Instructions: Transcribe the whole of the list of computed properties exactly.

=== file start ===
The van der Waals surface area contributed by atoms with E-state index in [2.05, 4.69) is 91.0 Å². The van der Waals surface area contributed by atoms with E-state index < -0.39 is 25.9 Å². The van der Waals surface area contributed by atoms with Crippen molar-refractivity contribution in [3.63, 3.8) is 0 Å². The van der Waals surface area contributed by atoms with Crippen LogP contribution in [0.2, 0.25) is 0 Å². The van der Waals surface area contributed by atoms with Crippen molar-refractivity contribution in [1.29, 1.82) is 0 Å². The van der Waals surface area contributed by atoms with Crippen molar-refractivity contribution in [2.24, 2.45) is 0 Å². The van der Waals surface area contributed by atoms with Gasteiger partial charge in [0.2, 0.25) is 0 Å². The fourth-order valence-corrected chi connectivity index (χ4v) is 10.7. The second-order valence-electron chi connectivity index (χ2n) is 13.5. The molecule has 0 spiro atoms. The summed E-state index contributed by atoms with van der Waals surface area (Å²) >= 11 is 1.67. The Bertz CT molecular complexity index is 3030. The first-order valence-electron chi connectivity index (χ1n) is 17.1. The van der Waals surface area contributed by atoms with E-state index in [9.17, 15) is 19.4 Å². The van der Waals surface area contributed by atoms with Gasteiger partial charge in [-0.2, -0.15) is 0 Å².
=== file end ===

The van der Waals surface area contributed by atoms with E-state index in [2.05, 4.69) is 91.0 Å². The van der Waals surface area contributed by atoms with E-state index < -0.39 is 25.9 Å². The van der Waals surface area contributed by atoms with Crippen molar-refractivity contribution in [3.63, 3.8) is 0 Å². The van der Waals surface area contributed by atoms with Crippen LogP contribution in [0.2, 0.25) is 0 Å². The van der Waals surface area contributed by atoms with Crippen molar-refractivity contribution in [1.29, 1.82) is 0 Å². The van der Waals surface area contributed by atoms with Crippen molar-refractivity contribution in [2.24, 2.45) is 0 Å². The van der Waals surface area contributed by atoms with Gasteiger partial charge in [0.2, 0.25) is 0 Å². The fourth-order valence-corrected chi connectivity index (χ4v) is 10.7. The second-order valence-electron chi connectivity index (χ2n) is 13.5. The molecule has 0 spiro atoms. The summed E-state index contributed by atoms with van der Waals surface area (Å²) >= 11 is 1.67. The Bertz CT molecular complexity index is 3030. The first-order valence-electron chi connectivity index (χ1n) is 17.1. The van der Waals surface area contributed by atoms with E-state index in [9.17, 15) is 19.4 Å². The van der Waals surface area contributed by atoms with Gasteiger partial charge in [-0.2, -0.15) is 0 Å².